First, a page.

WASHINGTON: Pentagon chief Chuck Hagel on Monday outlined a proposed defense budget for 2015 that will shrink the size of the US Army in favor of new hi-tech weapons.
Here are the highlights of the budget plan, which must be approved by Congress:
The US Army would be scaled back by 13 per cent from 520,000 troops to 440,000-450,000 soldiers by 2017, making it the smallest force since before the United States entered World War II.
The Army National Guard would be reduced from 355,000 to 335,000 and the reserves from 205,000 to 195,000.
The US Marine Corps would be cut by roughly 10,000 troops for a force of 182,000.
However, the elite special operations forces -- which draw from different branches of the military - would see an increase of 3,700 troops, to a total of 69,700.
Pay and benefits
Pay for the Defense Department's 750,000 civilian workers is already frozen for three years. But officials are anxious to rein in the growth in pay and benefits for military personnel, which is eating up an increasing share of the Pentagon's budget.
The proposal calls for a one per cent increase in basic pay for troops but excludes a raise for generals and admirals. After 2015, future pay hikes for troops would be "restrained."
Housing allowances for troops would be modestly reduced, subsidies for shops that sell groceries to troops would be scaled back and health insurance fees would increase for retired personnel and some family members.
Apart from reduced troop levels, the US Army also stands to lose its planned "ground combat vehicle," a programme that was supposed to produce a hi-tech armored vehicle for the future. The project would be scrapped and commanders would have to draw up a new plan.
The National Guard's fleet of Apache helicopters would be shifted to the active duty army, while the guard would receive Black Hawk helicopters instead.
With older helicopters dropped, the army's overall chopper fleet would decline by 25 per cent and the National Guard's by eight per cent.
The US Navy would retain its 11 aircraft carriers. But a decision would have to be taken by 2016 whether to retire the USS George Washington or invest in upgrades worth $6 billion.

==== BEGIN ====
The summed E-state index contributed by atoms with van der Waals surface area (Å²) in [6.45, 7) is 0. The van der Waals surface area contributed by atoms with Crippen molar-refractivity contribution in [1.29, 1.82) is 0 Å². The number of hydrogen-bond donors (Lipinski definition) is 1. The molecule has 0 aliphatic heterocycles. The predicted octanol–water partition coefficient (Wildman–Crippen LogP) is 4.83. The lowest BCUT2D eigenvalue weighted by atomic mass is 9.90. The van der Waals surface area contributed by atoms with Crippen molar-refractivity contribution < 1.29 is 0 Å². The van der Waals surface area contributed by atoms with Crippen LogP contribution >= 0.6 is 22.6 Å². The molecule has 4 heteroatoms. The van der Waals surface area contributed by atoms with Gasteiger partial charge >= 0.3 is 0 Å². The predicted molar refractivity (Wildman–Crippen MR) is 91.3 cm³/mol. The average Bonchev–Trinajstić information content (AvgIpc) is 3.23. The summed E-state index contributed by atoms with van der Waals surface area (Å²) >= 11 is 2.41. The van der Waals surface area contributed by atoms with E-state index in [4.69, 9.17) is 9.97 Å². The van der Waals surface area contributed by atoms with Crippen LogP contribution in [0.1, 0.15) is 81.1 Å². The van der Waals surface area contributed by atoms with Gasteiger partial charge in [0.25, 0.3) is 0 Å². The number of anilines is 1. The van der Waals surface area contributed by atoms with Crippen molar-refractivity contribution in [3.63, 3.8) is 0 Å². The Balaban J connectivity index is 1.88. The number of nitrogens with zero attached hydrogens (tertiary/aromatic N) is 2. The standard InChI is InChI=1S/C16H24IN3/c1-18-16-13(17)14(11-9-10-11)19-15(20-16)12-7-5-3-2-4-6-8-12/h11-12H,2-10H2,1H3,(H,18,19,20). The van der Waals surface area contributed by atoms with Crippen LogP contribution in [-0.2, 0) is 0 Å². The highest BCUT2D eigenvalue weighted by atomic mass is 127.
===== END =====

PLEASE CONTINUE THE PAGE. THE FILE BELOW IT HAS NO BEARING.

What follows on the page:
The number of new littoral combat ships (LCS) would be curtailed to 32 instead of 52 as initially planned. Hagel questioned if the small, speedy vessel has the firepower and protection to survive against more advanced adversaries, "especially in the Asia-Pacific."
Eleven cruiser ships would be "laid up" for modernisation work. The cruisers oversee air defenses for carrier strike groups.
The Pentagon would continue plans to purchase two destroyers and two attack submarines a year, as well as a "floating base" that can accommodate special forces.
The proposed budget protects costly and sophisticated new aircraft including the F-35 Joint Strike Fighter, a new long-range bomber, and the new KC-46 refueling tanker.
But 326 "tank-killer" A-10 aircraft, which date back to the Cold War, would be retired, for a savings of $3.5 billion over five years. The A-10's close air support role would be carried out by the F-35 fighter or other warplanes.
Another old work horse would be abandoned - the famed U-2 spy plane, which first entered into service in the 1950s.
The Pentagon had given the U-2 a new lease on life in 2012 but is now pinning its hopes on the Global Hawk surveillance drone, arguing that the plane is more capable and its operating costs have decreased.
The Air Force would slow the expansion of its fleet of armed drones while investing $1 billion in new jet engines to save fuel and maintenance costs.
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